As Late Latin or late Latin ( nominalization of the adjective late Latin ) that is the level of proficiency in the development of Latin called that roughly began in the 2nd or 3rd century and until the end of antiquity took the Latin of the pronounced late antiquity . Late Latin is differentiated on the one hand from classical Latin of the previous epoch and on the other hand from medieval Middle Latin . The transitions between the epochs are fluid and extend over longer periods of time.
The period of late Latin follows that of silver latinism , which extends into the late 2nd century ( Apuleius ). Late Latin is initially characterized by an increase in the peculiarities of the Silver Latinity. The most prominent tendencies are a particularly abundant use of rhetorical means and an expansion of the vocabulary, which occurs on the one hand through recourse to archaic expressions of the language of Ennius , Plautus and Terence , on the other hand through the formation and inclusion of colloquial words in the written language. Colloquial phenomena also emerge in late Latin syntax . With this, Latin is moving further and further away from the norms of the Golden Latinity , which made a sharp distinction between written and everyday language.
A distinction is made between high and colloquial language (also known as vulgar Latin ) and between classical and late Latin. While the first-mentioned distinction concerns two language levels which coexist in time and which are mixed or separated to a greater or lesser extent depending on the author and epoch, the other is structured according to a chronological point of view. The term “late Latin” is usually used primarily for the written Latin of the late Latin epoch; the spoken language of this time is usually called Vulgar Latin (from Latin vulgaris “everyday”, “ordinary”, “concerning the common people” - not “vulgar” in today's sense of vulgar language ). A vulgar Latin colloquial language did not only exist in the late Latin period, but already in the ancient Latin period , before the beginning of classical latinism. Classical Latinism banished the colloquial from the written language, in late Latin colloquial elements penetrated the written language again. Therefore the late Latin shows similarities with the old Latin. A particularly striking example of this is the colloquial construction of verba sentiendi et dicendi (verbs of communicating, perceiving and thinking) with quod “that” instead of accusativus cum infinitivo . It was already common in ancient Latin colloquial language, but was usually avoided in classical Latin. From the 2nd century onwards it reappeared more frequently in literature, in late antiquity its high-level language use continued to increase, in the Middle Ages it was common (even more often, but apparently by analogy with quia, actually next to "quod" another word for "because ", Replaced).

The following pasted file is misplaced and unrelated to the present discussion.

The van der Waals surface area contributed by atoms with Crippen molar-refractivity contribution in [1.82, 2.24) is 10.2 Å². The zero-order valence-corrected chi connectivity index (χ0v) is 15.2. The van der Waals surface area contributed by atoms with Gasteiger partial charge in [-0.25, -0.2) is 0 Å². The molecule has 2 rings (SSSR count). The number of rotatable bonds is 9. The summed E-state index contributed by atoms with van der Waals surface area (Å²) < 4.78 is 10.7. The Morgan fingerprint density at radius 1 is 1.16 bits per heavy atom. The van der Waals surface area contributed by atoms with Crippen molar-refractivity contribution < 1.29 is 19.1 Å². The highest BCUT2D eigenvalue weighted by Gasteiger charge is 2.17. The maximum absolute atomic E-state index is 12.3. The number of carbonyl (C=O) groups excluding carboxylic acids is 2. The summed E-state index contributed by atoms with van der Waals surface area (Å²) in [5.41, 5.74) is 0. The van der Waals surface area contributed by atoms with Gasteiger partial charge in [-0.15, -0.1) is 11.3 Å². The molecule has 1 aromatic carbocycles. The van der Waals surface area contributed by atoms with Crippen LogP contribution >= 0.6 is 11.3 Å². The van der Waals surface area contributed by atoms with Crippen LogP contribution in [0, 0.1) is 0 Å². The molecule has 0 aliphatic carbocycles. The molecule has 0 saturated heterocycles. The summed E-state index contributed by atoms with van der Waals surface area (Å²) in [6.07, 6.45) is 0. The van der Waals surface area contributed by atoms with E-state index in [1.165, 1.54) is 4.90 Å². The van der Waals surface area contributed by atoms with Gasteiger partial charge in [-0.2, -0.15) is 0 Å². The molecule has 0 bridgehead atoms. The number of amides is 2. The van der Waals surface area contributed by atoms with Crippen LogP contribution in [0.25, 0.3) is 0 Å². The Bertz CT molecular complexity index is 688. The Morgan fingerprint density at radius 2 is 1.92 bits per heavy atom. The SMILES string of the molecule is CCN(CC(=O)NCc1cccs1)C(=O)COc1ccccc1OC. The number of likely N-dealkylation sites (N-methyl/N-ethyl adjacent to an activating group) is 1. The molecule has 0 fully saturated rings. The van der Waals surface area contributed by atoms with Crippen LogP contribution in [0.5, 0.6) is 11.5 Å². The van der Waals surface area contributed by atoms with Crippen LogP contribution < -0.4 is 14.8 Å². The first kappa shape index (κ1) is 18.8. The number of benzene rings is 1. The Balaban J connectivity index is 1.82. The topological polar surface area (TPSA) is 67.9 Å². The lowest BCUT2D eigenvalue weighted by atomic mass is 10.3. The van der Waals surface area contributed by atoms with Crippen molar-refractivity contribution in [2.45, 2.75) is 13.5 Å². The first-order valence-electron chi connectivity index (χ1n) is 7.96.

During the late Latin period and then even more so in the early Middle Ages, the spoken and written language diverged more and more. The written Late Latin as a standard language lived on in Middle Latin; The Romance languages arose from the spoken late Latin, the colloquial language. The high-level language, written in late Latin, was imparted to the Middle Ages in particular by the Christian writers of antiquity - especially the Church Fathers .
- Karl Langosch : Latin Middle Ages. Introduction to language and literature . Wissenschaftliche Buchgesellschaft, Darmstadt, 1963, pp. 34–40.
- Dag Norberg: Contributions to late Latin syntax . Almqvist & Wiksells, Uppsala, 1944
- Duden online: Late Latin